Aberdeen lifts property fund suspension

An apartment building in Stratford, east London, owned by Aberdeen's commercial property fund Image copyright John Wildgoose
Image caption An apartment building in Stratford, east London, owned by Aberdeen's commercial property fund

Aberdeen Asset Management has lifted the suspension of its multi-billion UK commercial property fund.

The company was one of several fund managers to suspend redemptions from property funds worth £18bn in the wake of the UK's Brexit vote last month.

The value of Aberdeen's fund was cut by 17%, leaving it worth about £2.7bn.

Most investors who wanted their money back had now asked for their redemption orders to be cancelled, a spokesman said.

Martin Gilbert, Aberdeen chief executive, said: "The market may take time to find its level. Investors should be aware that the price may be adjusted on a daily basis to reflect the funds' requirement to provide liquidity and the need to protect all investors."

The firm will sell some property assets to meet redemption requests.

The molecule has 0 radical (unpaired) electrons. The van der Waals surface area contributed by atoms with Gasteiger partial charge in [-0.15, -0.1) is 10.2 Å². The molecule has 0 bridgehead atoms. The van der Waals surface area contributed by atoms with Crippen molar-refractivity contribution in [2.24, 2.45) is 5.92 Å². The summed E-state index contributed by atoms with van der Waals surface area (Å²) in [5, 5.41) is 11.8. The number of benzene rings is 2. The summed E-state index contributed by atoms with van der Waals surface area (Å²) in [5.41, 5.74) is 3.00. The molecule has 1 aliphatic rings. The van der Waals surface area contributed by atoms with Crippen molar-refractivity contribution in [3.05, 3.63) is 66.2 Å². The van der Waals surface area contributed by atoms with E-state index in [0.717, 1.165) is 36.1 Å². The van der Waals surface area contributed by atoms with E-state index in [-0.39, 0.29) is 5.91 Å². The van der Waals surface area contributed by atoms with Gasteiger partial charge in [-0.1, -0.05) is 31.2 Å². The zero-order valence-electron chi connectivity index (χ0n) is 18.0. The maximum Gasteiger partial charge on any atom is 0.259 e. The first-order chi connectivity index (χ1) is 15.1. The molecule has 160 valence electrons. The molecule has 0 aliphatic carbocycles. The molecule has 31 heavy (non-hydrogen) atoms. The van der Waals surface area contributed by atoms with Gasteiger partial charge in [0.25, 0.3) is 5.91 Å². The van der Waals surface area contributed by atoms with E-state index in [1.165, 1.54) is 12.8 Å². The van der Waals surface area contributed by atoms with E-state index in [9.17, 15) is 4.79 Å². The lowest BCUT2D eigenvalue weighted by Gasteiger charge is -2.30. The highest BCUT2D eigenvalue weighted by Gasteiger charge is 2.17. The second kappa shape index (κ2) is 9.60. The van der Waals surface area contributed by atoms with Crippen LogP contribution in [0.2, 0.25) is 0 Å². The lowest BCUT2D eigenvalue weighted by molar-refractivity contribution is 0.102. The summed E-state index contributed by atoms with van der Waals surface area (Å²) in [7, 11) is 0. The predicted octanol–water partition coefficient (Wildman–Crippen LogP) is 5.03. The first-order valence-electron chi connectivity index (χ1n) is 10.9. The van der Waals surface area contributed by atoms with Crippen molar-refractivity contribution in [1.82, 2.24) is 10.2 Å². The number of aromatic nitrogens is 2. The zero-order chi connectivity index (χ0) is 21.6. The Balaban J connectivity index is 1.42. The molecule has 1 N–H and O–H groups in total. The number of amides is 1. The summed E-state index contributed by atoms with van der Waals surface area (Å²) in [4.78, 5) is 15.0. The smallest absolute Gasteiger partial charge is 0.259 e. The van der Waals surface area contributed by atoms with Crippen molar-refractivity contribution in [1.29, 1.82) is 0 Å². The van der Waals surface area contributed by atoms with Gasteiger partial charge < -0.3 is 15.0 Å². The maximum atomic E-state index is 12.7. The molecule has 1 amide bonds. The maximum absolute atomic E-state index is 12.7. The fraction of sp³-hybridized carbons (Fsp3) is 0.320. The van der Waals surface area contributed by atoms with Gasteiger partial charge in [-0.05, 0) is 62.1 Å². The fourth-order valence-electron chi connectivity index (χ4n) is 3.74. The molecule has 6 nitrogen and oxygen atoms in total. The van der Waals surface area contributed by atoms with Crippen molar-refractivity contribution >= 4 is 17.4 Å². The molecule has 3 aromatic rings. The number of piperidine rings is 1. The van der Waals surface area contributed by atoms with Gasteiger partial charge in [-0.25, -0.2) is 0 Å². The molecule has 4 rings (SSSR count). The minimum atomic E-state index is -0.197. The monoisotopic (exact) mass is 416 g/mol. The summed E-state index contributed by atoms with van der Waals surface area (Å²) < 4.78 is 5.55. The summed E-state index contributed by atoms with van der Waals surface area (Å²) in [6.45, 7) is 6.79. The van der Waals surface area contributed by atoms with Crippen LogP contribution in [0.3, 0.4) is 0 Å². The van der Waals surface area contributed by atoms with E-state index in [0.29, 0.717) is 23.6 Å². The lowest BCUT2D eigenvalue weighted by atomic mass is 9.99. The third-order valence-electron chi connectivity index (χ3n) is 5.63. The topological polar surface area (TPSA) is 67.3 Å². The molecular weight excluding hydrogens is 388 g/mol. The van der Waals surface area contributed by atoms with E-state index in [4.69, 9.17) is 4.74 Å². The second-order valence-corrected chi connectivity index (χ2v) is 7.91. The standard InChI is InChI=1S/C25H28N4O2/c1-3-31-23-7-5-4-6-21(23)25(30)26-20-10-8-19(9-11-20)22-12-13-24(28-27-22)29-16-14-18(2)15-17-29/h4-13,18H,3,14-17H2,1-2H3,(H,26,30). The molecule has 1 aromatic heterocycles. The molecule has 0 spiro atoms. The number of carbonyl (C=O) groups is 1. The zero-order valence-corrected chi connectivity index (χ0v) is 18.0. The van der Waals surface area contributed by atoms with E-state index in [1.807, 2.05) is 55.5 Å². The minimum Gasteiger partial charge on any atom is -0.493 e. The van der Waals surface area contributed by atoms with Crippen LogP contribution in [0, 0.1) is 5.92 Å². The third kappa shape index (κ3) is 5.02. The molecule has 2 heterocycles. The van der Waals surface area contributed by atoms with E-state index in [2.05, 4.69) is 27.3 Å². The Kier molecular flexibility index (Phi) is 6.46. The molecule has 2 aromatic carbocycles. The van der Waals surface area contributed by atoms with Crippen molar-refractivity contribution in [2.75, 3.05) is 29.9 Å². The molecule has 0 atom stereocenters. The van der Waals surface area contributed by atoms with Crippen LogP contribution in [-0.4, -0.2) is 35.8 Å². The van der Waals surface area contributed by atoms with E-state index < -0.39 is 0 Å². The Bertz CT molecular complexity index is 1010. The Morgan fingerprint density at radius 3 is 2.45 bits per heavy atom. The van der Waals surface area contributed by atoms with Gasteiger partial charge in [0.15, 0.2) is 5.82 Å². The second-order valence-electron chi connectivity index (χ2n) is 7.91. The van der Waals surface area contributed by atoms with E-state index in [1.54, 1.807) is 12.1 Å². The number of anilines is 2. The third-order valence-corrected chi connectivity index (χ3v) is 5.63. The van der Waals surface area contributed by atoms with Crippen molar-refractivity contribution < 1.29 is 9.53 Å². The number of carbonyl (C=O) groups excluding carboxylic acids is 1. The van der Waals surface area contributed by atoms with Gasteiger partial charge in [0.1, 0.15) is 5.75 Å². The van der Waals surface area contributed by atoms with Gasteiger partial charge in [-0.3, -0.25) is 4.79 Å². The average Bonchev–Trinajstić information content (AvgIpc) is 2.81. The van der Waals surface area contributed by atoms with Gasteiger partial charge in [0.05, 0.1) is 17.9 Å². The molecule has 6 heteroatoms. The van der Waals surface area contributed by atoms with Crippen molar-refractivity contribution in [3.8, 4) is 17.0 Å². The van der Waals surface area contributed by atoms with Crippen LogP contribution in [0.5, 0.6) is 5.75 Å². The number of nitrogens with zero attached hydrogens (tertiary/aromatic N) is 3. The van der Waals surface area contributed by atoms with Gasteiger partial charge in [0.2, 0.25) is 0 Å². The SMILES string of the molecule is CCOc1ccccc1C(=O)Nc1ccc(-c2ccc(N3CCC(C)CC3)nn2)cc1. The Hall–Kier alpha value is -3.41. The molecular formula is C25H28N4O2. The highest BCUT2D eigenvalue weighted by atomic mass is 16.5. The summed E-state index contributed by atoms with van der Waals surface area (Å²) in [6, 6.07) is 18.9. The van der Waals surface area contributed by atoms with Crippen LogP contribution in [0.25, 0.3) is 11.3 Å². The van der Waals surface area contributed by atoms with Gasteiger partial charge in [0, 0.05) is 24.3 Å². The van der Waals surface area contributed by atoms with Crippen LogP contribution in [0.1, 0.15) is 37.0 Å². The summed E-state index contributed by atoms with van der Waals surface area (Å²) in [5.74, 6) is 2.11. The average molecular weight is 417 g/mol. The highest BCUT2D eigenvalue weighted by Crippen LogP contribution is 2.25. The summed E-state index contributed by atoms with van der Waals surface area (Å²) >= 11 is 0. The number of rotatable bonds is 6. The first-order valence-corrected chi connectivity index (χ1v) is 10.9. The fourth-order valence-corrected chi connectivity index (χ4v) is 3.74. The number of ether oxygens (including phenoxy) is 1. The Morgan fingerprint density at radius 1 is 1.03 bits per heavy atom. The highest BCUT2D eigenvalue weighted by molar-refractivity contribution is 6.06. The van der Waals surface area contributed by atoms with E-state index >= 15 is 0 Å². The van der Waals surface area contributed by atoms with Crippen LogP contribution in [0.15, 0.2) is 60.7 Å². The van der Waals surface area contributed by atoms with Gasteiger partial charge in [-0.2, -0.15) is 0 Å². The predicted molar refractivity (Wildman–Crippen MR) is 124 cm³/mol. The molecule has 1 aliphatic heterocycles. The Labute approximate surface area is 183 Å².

Laith Khalaf, senior analyst at Hargreaves Lansdown, said: "Investors should be very wary of dealing under these conditions. Those selling the fund are probably already expecting the worst, so it's buyers who stand to be most disappointed if the price suddenly jumps up."

Ten commercial property funds run by the likes of M&G, Aviva, Standard Life, Henderson, Canada Life and Threadneedle that were mostly aimed at retail investors have all imposed restrictions on redemptions following market turbulence after the referendum vote.

Lending cut

Last week, Legal & General cut the value of its £2.3bn ($3bn) UK property fund by a further 10%, following a previous 5% reduction.

Five funds - Aviva, Henderson, M&G, Standard Life and Threadneedle - remain suspended.

Meanwhile, a Bank of England report found that banks reduced lending to the commercial property sector for the first time in four years ahead of the EU referendum amid fears over a collapse in prices.

Image copyright Getty Images

The Bank's credit conditions survey revealed that the availability of loans for the sector fell sharply in the second quarter of this year - the first fall since the same period in 2012.

Banks are expected to place further restrictions on lending to the sector, according to the report.

Mark Carney, governor of the Bank of England, has warned about the outlook for the commercial property sector because prices were expected to be hit by the Brexit decision.

Some analysts fear price falls of up to 20% - some distance from the falls of about 44% recorded during the financial crisis.

It emerged on Tuesday that the Bank was given advance warning by the Financial Conduct Authority about the likelihood of property fund suspensions.

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